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Shakin97 10-24-2011 07:18 PM

Water Ballast
Are any of these water ballast trailer sailors worth a hoot??? :confused:

Some say they are okay but don't point well, some say stay away at all costs...

If you wanted to learn to sail in protected waters, ie.. worst case being San Juan Islands, otherwise lake sailing...

You don't own a diesel truck to haul the 4550Lb+ Catalina 25 (+ = trailer and all your stuff maybe another 1500Lbs...

Would you go for a water ballast boat so you can sail with a family of 4??
If so, which manufacturer would you lean toward?

Or would you go for a much lighter displacement boat in the 25ft range?

Thanks for all the input!

CapnBilll 10-24-2011 08:07 PM

I am interested also.

Only two points I am aware of, Some boats also have fixed ballast, (newer macgregors have added ballast). Tanks have to be completly full and sealed for ballast to work, (otherwise free surface area can even reduce stability). The swing keel or daggerboard should also have some weight. Anything else some one feel free to chip in with experience.

Faster 10-24-2011 08:13 PM

Water ballast works best when it's 'high and wide'... ie all on one side and under the deck edge. Ocean racing boats do it this way, but obviously you need some elaborate systems to transfer the water on each tack, to dump for downwind and refill again.

Not exactly the kind of system you'd want on a smallish trailer sailer.

I have my doubts about the low/central water ballast systems used by Hunter and Macgregor, better than nothing, I suppose, but relatively speaking there's not a lot of weight there and it's not really in the right spot. I do see the advantage for the lighter towing weight.

A weighted centerboard or daggerboard would be my preference from a strictly sailing point of view....

hellosailor 10-24-2011 11:25 PM

Get a bigger truck and loose some of the stuff?

Water ballast for a trailer boat is a compromise, if you absolutely must do it...then you do it and accept it as having no alternatives.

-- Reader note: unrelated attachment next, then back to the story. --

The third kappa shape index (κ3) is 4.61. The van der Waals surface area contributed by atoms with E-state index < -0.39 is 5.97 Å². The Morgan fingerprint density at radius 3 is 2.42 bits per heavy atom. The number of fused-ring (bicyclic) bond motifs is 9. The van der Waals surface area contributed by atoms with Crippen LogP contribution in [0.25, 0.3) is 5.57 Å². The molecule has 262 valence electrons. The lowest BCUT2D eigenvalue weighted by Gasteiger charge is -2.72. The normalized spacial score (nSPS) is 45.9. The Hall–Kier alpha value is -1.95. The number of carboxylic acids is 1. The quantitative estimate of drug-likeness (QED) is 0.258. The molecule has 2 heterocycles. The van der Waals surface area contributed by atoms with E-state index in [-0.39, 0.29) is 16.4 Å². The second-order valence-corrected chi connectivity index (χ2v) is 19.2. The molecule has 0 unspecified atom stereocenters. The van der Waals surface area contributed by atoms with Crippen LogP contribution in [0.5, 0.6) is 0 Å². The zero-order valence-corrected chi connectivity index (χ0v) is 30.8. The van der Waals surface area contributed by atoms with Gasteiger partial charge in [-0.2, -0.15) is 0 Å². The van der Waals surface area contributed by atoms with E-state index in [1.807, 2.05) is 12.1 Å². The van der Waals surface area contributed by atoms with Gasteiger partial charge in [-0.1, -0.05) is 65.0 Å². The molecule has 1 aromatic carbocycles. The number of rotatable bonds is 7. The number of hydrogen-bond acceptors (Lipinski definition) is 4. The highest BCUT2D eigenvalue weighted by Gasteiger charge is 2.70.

Izzy1414 10-24-2011 11:36 PM


I have an M26S and they have water ballast. It is on the tender side but it is lighter and faster than most boats in its class (size and build quality). The 26S is not the motor sailor hybrid like the M and X, and as such is a more traditional sailboat and handles accordingly. And it does trailer very well. I regularly pull mine with a V8 Envoy (smallish SUV) That said, the only advantage of the water ballast I know of is that towability. As Faster mentions, without elaborate transfer systems, I don't think water ballast can be quite as effective as fixed ballast. The other thing it does is take up headroom space as you are, of course, standing on the ballast tank. Other than the headroom, the 26S is one of the roomiest 26 footer you will find. BTW, the swing keel is not weighted on this model, so practically all of the ballast is water. So my short answer to your question is you can get an average sailing boat, with above average room below, below average headroom and excellent towability by going with a water ballasted boat like my 26S.

Gust14882 10-24-2011 11:37 PM

Water ballast can be an issue for boaters travelling to and from lakes infested with zebra mussels and other animal/plant pests. Some lakes here in California require special clean out procedures and 30 day quarantines that could be difficult to meet.

bobperry 10-25-2011 11:36 AM

I'm not keen on that "in the bilge" approach to water ballast. It makes a lot of sense for a boat that will live on a trailer but the VCG is just too high for it to me effective ballast. However, when you just increase the displacement of a boat and keep the added weight low you do get a higher Rm and part of this is due to the added hull volume youi get when you add the water ballast. Your initial stability will go up with the expanded waterplane.

CapnBilll 10-25-2011 12:45 PM

One big disadvantage of water ballast is it is only effective out of the water, below the waterline it weighs nothing.

I am looking for a boat that suplements the water ballast with at least some fixed weights. A daggerboard with a weighted bulb on the end would provide excellent righting movement, and still be "trailerable", especially if the dagger board was able to be securely locked in both up and down positions.

If I was to design a boat, I would build a hydraulic cylinder into an oversized weighted daggerboard, with the rod bolted to the base of the mast step, giving a continuos metal rod from mast tip to keel tip. with a small battery operated pump like the trim tab pumps, (a manually operated hydraulic pump on a lever handle makes a good backup), will quickly raise and lower keel with weighted bulb).

Inflatable bulbs, (like fuel bladders), also controlled by small air pumps, with manual lever pumps as backup, can be used to stiffen rolling, in heavy weather, (like a rib tube on a sailboat), or deflated for speed when not needed. configured like the fuel bladders, (flat but expandable), with tapered ends they would be bolted flush with the hull when deflated, and expand to form bouyancy pockets when inflated...You would have the first, "unsinkable" trailer sailer.

The pump and the cyclinder can be machined into the keel piece, so there is no need for seperate, (failable), parts. I have seen a design for a robotic arm that the only moving parts were the piston, and the fluid itself, all other parts were machined as indentations in the arm.

Has anyone done a crossing, (however small), in a trailer sailer of any kind???

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